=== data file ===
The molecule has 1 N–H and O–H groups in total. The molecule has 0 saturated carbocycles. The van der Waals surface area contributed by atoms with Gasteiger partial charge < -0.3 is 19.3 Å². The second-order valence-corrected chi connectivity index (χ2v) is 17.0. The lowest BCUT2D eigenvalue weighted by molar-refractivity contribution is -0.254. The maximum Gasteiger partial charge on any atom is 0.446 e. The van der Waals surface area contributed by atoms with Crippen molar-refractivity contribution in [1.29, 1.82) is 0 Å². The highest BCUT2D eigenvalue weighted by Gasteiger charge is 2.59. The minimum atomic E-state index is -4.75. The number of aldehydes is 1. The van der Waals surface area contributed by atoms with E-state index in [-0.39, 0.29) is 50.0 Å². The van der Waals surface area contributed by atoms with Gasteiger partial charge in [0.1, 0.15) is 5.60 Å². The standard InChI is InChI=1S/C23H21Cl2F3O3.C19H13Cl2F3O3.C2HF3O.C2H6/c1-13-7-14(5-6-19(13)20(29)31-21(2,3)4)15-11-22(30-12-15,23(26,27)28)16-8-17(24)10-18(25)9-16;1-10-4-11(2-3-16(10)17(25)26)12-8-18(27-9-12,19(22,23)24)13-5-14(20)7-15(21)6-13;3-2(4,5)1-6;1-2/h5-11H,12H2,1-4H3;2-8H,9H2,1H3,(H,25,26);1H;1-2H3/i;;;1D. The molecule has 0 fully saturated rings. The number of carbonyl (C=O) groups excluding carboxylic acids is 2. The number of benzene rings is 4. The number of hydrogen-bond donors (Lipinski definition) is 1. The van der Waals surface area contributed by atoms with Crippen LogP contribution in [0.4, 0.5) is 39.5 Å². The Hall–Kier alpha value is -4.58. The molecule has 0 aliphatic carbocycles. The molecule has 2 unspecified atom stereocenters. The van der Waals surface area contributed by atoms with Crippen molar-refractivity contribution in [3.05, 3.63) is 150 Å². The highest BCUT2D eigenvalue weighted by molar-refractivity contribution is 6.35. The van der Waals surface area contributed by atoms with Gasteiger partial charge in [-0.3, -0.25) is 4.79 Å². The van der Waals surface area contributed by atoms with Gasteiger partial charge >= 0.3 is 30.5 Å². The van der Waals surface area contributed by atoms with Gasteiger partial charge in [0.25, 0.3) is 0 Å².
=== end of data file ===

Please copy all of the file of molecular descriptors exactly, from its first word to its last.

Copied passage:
The molecule has 1 N–H and O–H groups in total. The molecule has 0 saturated carbocycles. The van der Waals surface area contributed by atoms with Gasteiger partial charge < -0.3 is 19.3 Å². The second-order valence-corrected chi connectivity index (χ2v) is 17.0. The lowest BCUT2D eigenvalue weighted by molar-refractivity contribution is -0.254. The maximum Gasteiger partial charge on any atom is 0.446 e. The van der Waals surface area contributed by atoms with Crippen molar-refractivity contribution in [1.29, 1.82) is 0 Å². The highest BCUT2D eigenvalue weighted by Gasteiger charge is 2.59. The minimum atomic E-state index is -4.75. The number of aldehydes is 1. The van der Waals surface area contributed by atoms with E-state index in [-0.39, 0.29) is 50.0 Å². The van der Waals surface area contributed by atoms with Gasteiger partial charge in [0.1, 0.15) is 5.60 Å². The standard InChI is InChI=1S/C23H21Cl2F3O3.C19H13Cl2F3O3.C2HF3O.C2H6/c1-13-7-14(5-6-19(13)20(29)31-21(2,3)4)15-11-22(30-12-15,23(26,27)28)16-8-17(24)10-18(25)9-16;1-10-4-11(2-3-16(10)17(25)26)12-8-18(27-9-12,19(22,23)24)13-5-14(20)7-15(21)6-13;3-2(4,5)1-6;1-2/h5-11H,12H2,1-4H3;2-8H,9H2,1H3,(H,25,26);1H;1-2H3/i;;;1D. The molecule has 0 fully saturated rings. The number of carbonyl (C=O) groups excluding carboxylic acids is 2. The number of benzene rings is 4. The number of hydrogen-bond donors (Lipinski definition) is 1. The van der Waals surface area contributed by atoms with Crippen LogP contribution in [0.4, 0.5) is 39.5 Å². The Hall–Kier alpha value is -4.58. The molecule has 0 aliphatic carbocycles. The molecule has 2 unspecified atom stereocenters. The van der Waals surface area contributed by atoms with Crippen molar-refractivity contribution in [3.05, 3.63) is 150 Å². The highest BCUT2D eigenvalue weighted by molar-refractivity contribution is 6.35. The van der Waals surface area contributed by atoms with Gasteiger partial charge in [-0.3, -0.25) is 4.79 Å². The van der Waals surface area contributed by atoms with Gasteiger partial charge >= 0.3 is 30.5 Å². The van der Waals surface area contributed by atoms with Gasteiger partial charge in [0.25, 0.3) is 0 Å².